Soon the Guild members were busily at work on preparations for a Harvest Fair. One feature of the evening was a children’s amateur night. Prizes were defense stamps. Little Johnnie Horne, a piano accordionist, took first prize, a 25¢ stamp, while Carol Ann McManus and Janet Magnani received 10¢ stamps for their songs.

The interests of the Guild had expanded. They still raised money for the parish and contributed money and time to Cushing Hospital. Now they also sent gifts to the Marist Missions in the Solomon Islands. Mrs. Awad was War Bond Chairman and a good salesperson. Members knitted afghans from donated yarn when not otherwise occupied. In March they donated 230 articles of clothing to aid war sufferers. The whist parties continued as they had since the Guild began. Again this year the band played at the seminary, the May Procession and Memorial Day parade and brought home the Division III cup from Boston College. There was a dedication of a hemlock tree given to Henry Warren by the Telechron Associates. The tree was planted in Gordon Green Square to the music of St. Cecilia’s band. In the fall they helped dedicate the World War II Honor Roll beside the Post Office.

The Harvest Fair this year included an OPA Office of Price Administration booth in charge of the local rationing board. This was well-stocked with leaflets on such subjects as "Meat Buying Under Price Control," "How Point Values Are Set" and "Your Fair Share at a Fair Price."

A special event this year was an operetta, “In Mozart’s Time.” It was presented by the Guild and had an all-girl cast, featuring Theresa Dancause in the leading role.

Nineteen forty-five was as busy as the year before. Special events included a lecture and slide show by Father John E. Murphy on “Ireland’s Sacred Glories.” This was naturally the St. Patrick’s Day celebration. The Guild met monthly and the band played for the May Procession and Memorial Day. The trip to Boston College was different. Each year the band had returned the trophy won the year before, but when they brought it home this year, it was theirs to keep, for they had won it three years in a row. And there was a new band picture. It was now “Father Conley’s Band” and 23 former members were in the armed forces. The whist parties continued and the Harvest Fair was held again with members of the 4H Canning Club displaying their work. This really was a time for celebrating, for the war was finally over and the men and women who had gone from Ashland were coming home.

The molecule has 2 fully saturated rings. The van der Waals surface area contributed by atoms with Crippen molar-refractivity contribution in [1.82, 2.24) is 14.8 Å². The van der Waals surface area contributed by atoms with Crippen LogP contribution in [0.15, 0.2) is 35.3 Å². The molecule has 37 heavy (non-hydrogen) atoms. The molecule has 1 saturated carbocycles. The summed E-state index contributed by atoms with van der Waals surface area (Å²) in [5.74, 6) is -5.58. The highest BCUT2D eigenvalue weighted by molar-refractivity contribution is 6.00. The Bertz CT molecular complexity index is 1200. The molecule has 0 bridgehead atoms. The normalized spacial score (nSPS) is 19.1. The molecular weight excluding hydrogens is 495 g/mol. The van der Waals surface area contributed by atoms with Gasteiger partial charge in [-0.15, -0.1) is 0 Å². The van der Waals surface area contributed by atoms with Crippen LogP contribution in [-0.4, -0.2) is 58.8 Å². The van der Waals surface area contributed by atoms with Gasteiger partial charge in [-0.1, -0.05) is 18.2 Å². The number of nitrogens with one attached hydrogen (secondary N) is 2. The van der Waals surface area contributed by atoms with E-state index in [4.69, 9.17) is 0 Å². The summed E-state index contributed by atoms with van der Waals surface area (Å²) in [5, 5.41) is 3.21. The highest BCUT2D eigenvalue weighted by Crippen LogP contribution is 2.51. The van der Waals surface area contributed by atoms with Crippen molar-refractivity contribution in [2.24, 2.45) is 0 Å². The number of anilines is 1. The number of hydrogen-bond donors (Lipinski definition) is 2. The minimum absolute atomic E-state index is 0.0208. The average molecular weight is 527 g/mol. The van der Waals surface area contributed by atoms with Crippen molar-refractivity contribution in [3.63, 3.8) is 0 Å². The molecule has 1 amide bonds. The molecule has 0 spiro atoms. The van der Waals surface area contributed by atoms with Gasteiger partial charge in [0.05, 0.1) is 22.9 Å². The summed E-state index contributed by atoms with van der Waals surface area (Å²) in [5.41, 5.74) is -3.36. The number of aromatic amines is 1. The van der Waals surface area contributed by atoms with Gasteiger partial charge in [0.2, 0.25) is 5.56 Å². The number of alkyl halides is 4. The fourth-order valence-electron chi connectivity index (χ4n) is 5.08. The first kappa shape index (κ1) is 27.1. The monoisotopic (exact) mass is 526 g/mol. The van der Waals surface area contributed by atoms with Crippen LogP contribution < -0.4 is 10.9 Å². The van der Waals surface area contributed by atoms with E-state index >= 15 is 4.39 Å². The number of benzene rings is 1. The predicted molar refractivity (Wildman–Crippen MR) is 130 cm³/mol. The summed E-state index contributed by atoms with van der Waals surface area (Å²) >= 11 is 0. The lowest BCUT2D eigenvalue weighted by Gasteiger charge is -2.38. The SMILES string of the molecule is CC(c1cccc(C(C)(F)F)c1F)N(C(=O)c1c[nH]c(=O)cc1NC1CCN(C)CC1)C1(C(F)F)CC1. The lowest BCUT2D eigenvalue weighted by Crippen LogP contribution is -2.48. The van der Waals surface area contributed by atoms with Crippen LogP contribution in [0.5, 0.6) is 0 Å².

At Christmas time, under the guidance of Sister St. Gabriel, the Sunday School presented “The Pageant,” a series of ten tableaux which told the story of the birth and childhood of Jesus. All of the Sunday School took part either in one of the scenes or as members of the choir which sang appropriate carols for each picture. The pageant was also shown to the Sisters at Bethany.

Nineteen forty- six. This year the town was 100 years old. A picture of the members of the parish was taken near the flagpole. There were two floats to be built. The Guild made plans for a parish float and looked for a girl to portray St. Cecilia. They chose Theresa Dancause. Sr. St. Gabriel took charge of the Sunday School float. There were parts enough and work enough for everyone. Mr. Leverone offered one of his huge trailers on which heavy equipment is carried. He couldn’t lend it for long. Mr. Geoghegan of Sunshine Dairy had some wood but didn’t really want it cut up. A plan was drawn up to Sister’s specifications by John Hogan. Boards were selected, cutting very few. They were marked and stacked. Miles of crepe paper—red, white and blue— were sewn into fringe. Costumes were found or made. Friday afternoon, the workers assembled at Bethany, praying for good weather. By Saturday morning all the platforms had been built, the columns were secure and the whole, even the cab, was covered with fringe and crepe paper. The children climbed on and formed three separate tableaux on the float. The Blessed Virgin stood on a high platform between two fluted columns. Since all the children would not fit on the float, there was a line of children on either side wearing red and blue sashes and holding on to a long gold cord that stretched from the first child by the cab to the last one beside the V-for-Victory at the very end of the float. The parish float of St. Cecilia won a red ribbon which Father Conley presented to the Guild for all they had done.

The band had many engagements through the spring and summer but found time to put on another minstrel show directed by Mr. Daniel Keefe of Framingham. Featured in the show were a boys’ ballet and 11 Hula Boys. Since it produced bother money and enjoyment, everyone felt it was a great success.

In the spring the band played for the Annual St. Patrick’s Day Reunion. Father Donahue and Father Hartigan were honored guests. The entertainment featured Ashland’s talented dance team, young Bobby and Patty Walter. Then followed a dance for everyone, only this time square dances were included, called by Mr. Albert Haynes, the leader of the orchestra.

After taking first prize at the Legion Competition at Stone Park, the band enjoyed another trip to Nantasket Beach and Paragon Park. Since it was a rainy day, the amusement park was far more inviting than the beach.